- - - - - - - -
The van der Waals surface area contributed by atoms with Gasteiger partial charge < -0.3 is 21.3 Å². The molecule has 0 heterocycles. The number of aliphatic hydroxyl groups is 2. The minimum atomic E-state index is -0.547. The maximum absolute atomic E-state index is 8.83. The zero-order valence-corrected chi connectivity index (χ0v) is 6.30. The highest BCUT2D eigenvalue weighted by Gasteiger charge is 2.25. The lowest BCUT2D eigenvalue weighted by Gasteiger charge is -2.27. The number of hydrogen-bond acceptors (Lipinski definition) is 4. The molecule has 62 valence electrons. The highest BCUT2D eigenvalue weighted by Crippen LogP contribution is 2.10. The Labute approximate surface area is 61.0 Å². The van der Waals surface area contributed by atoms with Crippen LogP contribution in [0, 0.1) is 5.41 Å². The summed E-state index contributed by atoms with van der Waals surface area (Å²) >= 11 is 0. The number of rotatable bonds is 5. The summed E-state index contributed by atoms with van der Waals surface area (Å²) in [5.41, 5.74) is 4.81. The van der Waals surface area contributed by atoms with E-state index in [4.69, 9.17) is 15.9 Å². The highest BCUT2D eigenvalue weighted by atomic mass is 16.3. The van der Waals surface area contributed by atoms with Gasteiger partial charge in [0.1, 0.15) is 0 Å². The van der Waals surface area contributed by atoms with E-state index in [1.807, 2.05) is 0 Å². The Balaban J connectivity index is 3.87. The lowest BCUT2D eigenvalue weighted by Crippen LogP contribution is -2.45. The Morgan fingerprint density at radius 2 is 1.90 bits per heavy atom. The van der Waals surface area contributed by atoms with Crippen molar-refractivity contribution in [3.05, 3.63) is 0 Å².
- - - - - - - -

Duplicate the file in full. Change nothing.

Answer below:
The van der Waals surface area contributed by atoms with Gasteiger partial charge < -0.3 is 21.3 Å². The molecule has 0 heterocycles. The number of aliphatic hydroxyl groups is 2. The minimum atomic E-state index is -0.547. The maximum absolute atomic E-state index is 8.83. The zero-order valence-corrected chi connectivity index (χ0v) is 6.30. The highest BCUT2D eigenvalue weighted by Gasteiger charge is 2.25. The lowest BCUT2D eigenvalue weighted by Gasteiger charge is -2.27. The number of hydrogen-bond acceptors (Lipinski definition) is 4. The molecule has 62 valence electrons. The highest BCUT2D eigenvalue weighted by Crippen LogP contribution is 2.10. The Labute approximate surface area is 61.0 Å². The van der Waals surface area contributed by atoms with Crippen LogP contribution in [0, 0.1) is 5.41 Å². The summed E-state index contributed by atoms with van der Waals surface area (Å²) >= 11 is 0. The number of rotatable bonds is 5. The summed E-state index contributed by atoms with van der Waals surface area (Å²) in [5.41, 5.74) is 4.81. The van der Waals surface area contributed by atoms with E-state index in [4.69, 9.17) is 15.9 Å². The highest BCUT2D eigenvalue weighted by atomic mass is 16.3. The van der Waals surface area contributed by atoms with Gasteiger partial charge in [0.1, 0.15) is 0 Å². The van der Waals surface area contributed by atoms with E-state index in [1.807, 2.05) is 0 Å². The Balaban J connectivity index is 3.87. The lowest BCUT2D eigenvalue weighted by Crippen LogP contribution is -2.45. The Morgan fingerprint density at radius 2 is 1.90 bits per heavy atom. The van der Waals surface area contributed by atoms with Crippen molar-refractivity contribution in [3.05, 3.63) is 0 Å².